Conflict & Collapsing Sites

Conflict & Collapsing Sites

While the documentary is the point of departure for Doris Frohnapfel’s works, the objectives and concerns of the artist go much further. Her work revolves around documentary photographs which often entailed exploring an unfamiliar place abroad. Politically motivated, the journeys are a concentrated attempt to understand the history and prevailing political situation. The subjective perspective of the journey is continually augmented by an intensive search for relevant clues, a search that locates what is seen spatially and chronologically, capturing and reconstructing its past and history in both textual and pictorial notes. The traveller’s experiences are far too complex that they could ever be mirrored in only one single medium. Chance meetings, travel notes, remembered conversations, things found, materials revealing the history of a place, relevant literature, but also images drawn from other sources, postcards from a flea market or sequences from old films – all this finds its way into the visual projects and shows the diversity of the voices when encountering the ‘other’. In this respect, Frohnapfel has spoken – in a portfolio from 2014 – of a “documentary conception”.

Due to their autarchic aesthetic quality, the photographs actually have no need of any commentary and could, in keeping with the convention of the “powerful” image, stand alone. But the expanded conception of the documentary ties the photography into complex relationships, which, by then resorting to the help afforded by diverse media and materials, can in turn be excavated and brought to light. With meticulous attentiveness, Frohnapfel adapts these media to fit the encountered situation, a quality she also brings to bear for the type and mediality of the image that is used. The photos can be documentary, fleeting like quickly jotted notes or non-representational; photograms, already existing stills taken by surveillance cameras, or large projection surfaces are employed. Found fragments and objects lend weight to the lighter state of materiality of visual photography, casting the photographic document into the directness of material and authentic relationships. These found fragments never freeze into the modus of the past, but are, moving beyond the tracing of clues, translated into the actual. Given that the concept of reconstruction could be associated with the formulation of a truth content and thus an authoritative reading, for Frohnapfel’s work it seems more apt to speak of a construction of the historical, one that results from a multi-perspective approach spanning diverse media. These contexts accompanying the photography appeal to the viewer’s imagination and stand for a ‘past-present’ that amalgamates the temporal lines otherwise dividing the viewer’s thinking. Perception is addressed as an integrated, a whole experience that eludes the corset of strict chronology.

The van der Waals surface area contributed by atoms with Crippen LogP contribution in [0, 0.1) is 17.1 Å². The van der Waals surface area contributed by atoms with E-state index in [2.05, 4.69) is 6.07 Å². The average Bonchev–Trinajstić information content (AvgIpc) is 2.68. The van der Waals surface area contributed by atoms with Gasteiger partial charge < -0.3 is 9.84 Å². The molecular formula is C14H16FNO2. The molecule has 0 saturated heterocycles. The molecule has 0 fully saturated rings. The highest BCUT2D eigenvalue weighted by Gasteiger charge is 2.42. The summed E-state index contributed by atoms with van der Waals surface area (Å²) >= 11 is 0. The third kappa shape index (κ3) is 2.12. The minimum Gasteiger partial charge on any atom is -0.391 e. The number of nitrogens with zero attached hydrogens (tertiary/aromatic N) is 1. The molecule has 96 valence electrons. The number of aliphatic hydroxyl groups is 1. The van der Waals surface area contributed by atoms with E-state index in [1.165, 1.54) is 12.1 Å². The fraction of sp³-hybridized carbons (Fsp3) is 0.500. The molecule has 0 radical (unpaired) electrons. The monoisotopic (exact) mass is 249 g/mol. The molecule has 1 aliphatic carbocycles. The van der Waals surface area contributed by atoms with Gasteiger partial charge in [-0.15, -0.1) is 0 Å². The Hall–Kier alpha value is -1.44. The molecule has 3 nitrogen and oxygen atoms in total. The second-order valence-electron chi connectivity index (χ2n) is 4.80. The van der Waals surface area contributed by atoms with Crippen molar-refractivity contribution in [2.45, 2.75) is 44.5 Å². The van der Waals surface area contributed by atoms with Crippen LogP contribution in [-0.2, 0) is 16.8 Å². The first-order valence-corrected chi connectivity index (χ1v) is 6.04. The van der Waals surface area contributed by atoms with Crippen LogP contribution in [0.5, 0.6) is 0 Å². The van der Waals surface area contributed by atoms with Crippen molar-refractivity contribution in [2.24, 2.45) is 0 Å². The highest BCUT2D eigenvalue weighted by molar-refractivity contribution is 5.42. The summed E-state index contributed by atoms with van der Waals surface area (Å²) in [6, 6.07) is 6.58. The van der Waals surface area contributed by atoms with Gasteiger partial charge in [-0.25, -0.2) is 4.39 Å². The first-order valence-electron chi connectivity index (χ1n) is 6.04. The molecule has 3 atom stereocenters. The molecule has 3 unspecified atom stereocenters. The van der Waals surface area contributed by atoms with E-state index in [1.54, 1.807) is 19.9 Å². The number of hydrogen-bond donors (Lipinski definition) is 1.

Frohnapfel’s conception of the documentary is always conscious of how spaces are being constantly described historically and politically; the naivety of the innocent gaze has no place here. The work Border Horizons – Photographs from Europe, 2003-2005, takes a look at Europe at a time when it was defined as an open Schengen Area. Establishing an open territory without internal borders while simultaneously reinforcing the external boundaries of the Schengen Area is a contradictory construct. Shot over a three-year period, the photographs to Border Horizons show how regions around borders have changed with the removal of these borders: although the architecture of checkpoints is suddenly functionless, warning signs continue to be visible, proud red-and-white barrier poles now soar upward into gloomy nothingness, border signposts seemingly ashamed of how they have become obsolete. Europe’s proud self-definition is confronted with the many-faceted melancholic atmosphere of the borderline-reality, with the disappearance of old boundary situations and new lines of demarcation looming large. The movement of people and things carves out new paths, while elsewhere the absence of human interaction is observable. Border Horizons expresses itself subtly and pensively about the utopia of a borderless Europe, whereby the criticism levelled against the moment of exclusion inherent to this European vision remains today as relevant as ever.